Global Research News Hour Episode 8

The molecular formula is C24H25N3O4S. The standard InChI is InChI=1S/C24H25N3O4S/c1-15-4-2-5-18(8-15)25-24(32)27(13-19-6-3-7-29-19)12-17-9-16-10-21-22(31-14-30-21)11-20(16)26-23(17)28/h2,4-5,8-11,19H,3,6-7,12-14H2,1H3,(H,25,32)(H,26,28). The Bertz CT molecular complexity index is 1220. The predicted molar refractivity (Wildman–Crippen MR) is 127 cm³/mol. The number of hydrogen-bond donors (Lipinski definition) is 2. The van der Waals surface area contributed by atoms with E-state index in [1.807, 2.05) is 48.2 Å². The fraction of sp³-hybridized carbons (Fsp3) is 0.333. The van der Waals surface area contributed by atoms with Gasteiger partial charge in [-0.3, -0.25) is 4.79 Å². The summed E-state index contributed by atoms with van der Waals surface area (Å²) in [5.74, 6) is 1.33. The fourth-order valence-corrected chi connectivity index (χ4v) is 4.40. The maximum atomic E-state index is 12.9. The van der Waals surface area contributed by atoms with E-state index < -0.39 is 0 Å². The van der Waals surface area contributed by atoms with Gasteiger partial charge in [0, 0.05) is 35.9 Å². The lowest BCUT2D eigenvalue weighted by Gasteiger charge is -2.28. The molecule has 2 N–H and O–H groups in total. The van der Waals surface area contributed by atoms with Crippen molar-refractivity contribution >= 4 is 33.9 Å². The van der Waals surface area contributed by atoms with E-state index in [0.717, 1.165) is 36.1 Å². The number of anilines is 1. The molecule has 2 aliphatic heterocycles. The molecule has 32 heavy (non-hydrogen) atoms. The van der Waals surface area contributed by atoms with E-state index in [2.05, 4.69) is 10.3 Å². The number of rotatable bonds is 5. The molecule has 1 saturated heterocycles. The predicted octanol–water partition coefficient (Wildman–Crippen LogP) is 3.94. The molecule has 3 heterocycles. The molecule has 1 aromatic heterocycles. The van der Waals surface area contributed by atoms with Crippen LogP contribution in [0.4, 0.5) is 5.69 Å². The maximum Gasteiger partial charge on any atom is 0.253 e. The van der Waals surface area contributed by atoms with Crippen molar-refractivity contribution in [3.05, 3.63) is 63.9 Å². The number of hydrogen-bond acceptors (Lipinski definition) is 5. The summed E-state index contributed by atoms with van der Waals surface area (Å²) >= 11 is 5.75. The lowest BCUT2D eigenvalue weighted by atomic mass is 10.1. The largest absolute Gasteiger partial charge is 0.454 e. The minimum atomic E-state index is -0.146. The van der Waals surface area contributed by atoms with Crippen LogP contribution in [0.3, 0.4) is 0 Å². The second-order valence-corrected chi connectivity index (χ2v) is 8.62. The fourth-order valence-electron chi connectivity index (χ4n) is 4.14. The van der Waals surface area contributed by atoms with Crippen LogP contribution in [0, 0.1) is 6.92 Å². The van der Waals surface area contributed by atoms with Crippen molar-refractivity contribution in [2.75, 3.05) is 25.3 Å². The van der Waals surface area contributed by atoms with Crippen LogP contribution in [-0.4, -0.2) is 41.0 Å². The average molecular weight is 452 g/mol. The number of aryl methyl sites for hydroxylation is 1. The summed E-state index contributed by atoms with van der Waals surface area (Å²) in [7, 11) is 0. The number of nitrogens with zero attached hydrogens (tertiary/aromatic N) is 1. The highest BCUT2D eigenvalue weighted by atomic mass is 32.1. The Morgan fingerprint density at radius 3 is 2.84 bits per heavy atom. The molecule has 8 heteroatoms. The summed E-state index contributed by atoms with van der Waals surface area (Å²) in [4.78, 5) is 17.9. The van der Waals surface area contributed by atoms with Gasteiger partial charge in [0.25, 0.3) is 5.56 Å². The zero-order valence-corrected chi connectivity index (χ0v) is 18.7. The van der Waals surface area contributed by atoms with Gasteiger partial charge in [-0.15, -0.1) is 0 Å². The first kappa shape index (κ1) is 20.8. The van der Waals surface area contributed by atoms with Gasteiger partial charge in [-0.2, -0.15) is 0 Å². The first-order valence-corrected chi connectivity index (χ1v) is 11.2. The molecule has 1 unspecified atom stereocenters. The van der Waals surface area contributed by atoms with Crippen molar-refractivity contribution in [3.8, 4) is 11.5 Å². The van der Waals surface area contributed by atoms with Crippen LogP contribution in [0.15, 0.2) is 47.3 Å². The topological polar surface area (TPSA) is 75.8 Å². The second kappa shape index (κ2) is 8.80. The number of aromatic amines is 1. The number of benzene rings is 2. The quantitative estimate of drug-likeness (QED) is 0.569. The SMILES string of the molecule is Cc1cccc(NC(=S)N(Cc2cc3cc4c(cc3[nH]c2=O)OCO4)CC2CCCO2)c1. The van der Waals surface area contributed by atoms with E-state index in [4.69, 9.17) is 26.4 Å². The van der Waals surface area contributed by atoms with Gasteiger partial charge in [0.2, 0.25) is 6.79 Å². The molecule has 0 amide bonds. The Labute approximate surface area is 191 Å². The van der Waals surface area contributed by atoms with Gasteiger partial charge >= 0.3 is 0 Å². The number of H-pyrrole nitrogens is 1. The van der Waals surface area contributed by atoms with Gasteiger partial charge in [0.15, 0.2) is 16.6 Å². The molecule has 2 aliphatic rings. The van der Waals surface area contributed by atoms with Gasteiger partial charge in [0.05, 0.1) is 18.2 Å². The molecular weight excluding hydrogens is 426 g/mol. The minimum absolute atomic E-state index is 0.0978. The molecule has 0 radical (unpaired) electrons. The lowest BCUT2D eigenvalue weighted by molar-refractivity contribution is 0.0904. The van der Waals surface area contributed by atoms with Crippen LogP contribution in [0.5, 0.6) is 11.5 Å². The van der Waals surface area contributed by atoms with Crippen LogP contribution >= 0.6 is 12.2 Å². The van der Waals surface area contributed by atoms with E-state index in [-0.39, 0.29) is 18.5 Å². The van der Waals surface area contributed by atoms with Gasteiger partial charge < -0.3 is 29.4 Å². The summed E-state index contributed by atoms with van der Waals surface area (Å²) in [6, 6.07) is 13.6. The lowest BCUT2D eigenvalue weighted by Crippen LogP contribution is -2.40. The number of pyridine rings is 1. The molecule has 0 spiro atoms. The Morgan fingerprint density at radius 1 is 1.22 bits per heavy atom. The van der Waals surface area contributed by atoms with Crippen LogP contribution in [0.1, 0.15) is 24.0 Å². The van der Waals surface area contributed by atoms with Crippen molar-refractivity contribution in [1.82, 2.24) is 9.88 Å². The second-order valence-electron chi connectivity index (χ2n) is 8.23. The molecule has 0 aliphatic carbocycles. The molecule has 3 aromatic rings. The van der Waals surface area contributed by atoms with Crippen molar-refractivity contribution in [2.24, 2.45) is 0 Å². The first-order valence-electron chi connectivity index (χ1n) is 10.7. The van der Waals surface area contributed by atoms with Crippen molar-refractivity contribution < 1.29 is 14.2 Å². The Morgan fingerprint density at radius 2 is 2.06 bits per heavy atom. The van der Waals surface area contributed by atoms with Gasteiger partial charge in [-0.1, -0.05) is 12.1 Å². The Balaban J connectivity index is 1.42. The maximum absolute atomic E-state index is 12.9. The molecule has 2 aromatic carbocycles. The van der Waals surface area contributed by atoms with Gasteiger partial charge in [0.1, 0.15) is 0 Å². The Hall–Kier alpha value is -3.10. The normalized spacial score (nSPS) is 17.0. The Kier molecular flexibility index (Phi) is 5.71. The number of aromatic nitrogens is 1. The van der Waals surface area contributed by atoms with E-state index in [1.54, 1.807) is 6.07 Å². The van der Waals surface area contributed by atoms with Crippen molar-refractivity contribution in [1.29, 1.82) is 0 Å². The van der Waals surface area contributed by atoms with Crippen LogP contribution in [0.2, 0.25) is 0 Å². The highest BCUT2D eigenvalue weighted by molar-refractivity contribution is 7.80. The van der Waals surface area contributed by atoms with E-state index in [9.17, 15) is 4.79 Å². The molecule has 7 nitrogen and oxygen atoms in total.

“One of the reasons that academics fail to examine a big issue such as false flag operations is because academia is so specialized. The topic is really too big for them…You said that Pearl Harbor was really a psychological operation. And I wouldn’t agree in this sense.It was also a military operation. It was also an intelligence operation. It was also a governance operation… Which discipline would tackle Pearl Harbor? Would it be the historians? The anthropologists?” -Barrie ZwickerPearl HarborThe Gulf of Tonkin Incident.The Sinking of the Lusitania.9/11.There is widespread belief that in all cases these incidents were made or at least allowed to happen on purpose in order to foster support for war. With the recent anniversary of the Pearl Harbor attacks having come and gone, and with a possible conflict with Syria on the horizon, we’ll talk with retired journalist and media critic Barrie Zwicker about the history and sophistication behind fabricated disasters known as false flags. Then we’ll talk to an Ottawa-based activist and 9/11 eyewitness David Long about current day efforts to address what he and fellow activists see as problems with the official explanation of the September 11 attacks.